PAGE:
Wall Street is pushing back against a proposed rule to force U.S. banks like Goldman Sachs Group Inc to hold more capital against investments in commodities, placing what some see as an overly restrictive limit on banks’ ties to the sector.
In a comment letter filed late on Friday and not yet made public, the industry argues the proposed rule would hurt the economy, and that fears about environmental risks from physical commodities activities are overblown.
The U.S. Federal Reserve handed down the proposal in September, after a public backlash stemming from the belief that big banks’ involvement in commodities markets hurt consumers by driving up prices. The comment letter, filed by the Securities Industry and Financial Markets Association and the Institution of International Bankers and seen by Reuters, comes as big banks face an uncertain future in Washington.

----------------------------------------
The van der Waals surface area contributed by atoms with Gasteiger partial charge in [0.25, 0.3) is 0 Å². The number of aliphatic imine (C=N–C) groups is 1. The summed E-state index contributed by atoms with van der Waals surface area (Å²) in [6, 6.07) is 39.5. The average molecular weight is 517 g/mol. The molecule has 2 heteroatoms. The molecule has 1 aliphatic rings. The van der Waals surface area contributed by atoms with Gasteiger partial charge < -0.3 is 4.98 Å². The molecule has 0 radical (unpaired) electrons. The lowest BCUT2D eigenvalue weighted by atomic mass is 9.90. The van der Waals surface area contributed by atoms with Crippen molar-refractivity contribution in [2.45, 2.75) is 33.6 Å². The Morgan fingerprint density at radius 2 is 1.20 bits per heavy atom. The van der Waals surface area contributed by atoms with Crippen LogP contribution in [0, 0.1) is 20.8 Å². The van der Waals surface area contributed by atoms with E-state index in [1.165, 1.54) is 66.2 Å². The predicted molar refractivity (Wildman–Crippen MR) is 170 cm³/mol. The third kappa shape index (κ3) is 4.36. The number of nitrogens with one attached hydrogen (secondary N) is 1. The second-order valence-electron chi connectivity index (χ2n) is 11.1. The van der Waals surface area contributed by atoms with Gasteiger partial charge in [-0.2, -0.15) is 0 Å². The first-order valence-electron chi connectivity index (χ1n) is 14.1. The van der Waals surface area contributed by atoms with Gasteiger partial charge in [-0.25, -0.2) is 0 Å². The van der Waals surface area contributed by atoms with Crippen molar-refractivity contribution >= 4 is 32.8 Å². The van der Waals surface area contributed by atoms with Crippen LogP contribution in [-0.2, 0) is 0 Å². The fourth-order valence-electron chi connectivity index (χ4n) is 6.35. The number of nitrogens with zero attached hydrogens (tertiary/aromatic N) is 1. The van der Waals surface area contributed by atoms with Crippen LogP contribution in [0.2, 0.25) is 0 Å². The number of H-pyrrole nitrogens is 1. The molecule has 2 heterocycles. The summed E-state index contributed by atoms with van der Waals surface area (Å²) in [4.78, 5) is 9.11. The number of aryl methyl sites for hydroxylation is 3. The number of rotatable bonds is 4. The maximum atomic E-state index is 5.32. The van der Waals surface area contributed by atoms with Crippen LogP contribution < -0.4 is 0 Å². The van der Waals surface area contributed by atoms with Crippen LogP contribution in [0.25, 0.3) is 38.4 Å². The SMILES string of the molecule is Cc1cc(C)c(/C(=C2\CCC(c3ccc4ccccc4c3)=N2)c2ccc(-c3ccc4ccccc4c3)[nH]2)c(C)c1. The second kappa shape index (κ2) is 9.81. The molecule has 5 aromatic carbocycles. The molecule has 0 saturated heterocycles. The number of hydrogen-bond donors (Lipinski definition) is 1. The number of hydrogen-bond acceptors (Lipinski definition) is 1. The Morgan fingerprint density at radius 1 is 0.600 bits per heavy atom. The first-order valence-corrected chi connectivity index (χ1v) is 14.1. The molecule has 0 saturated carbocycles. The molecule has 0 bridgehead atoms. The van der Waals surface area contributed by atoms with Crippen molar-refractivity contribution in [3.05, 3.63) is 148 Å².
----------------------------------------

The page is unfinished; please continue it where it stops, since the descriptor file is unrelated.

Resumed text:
Even though President Donald Trump has said he favors deregulation and has hired several Wall Street executives as advisers, it is unclear how he or the new Congress will approach various rules.
Apart from Goldman Sachs, few banks have large exposure to physical commodities any longer. At one time, it was a big and lucrative business for both Goldman and Morgan Stanley, due to a quirk in their regulatory structure. Other banks, including JPMorgan Chase & Co, eventually plunged into the business as well, but exited as global capital requirements got more onerous, making such investments too costly to maintain.
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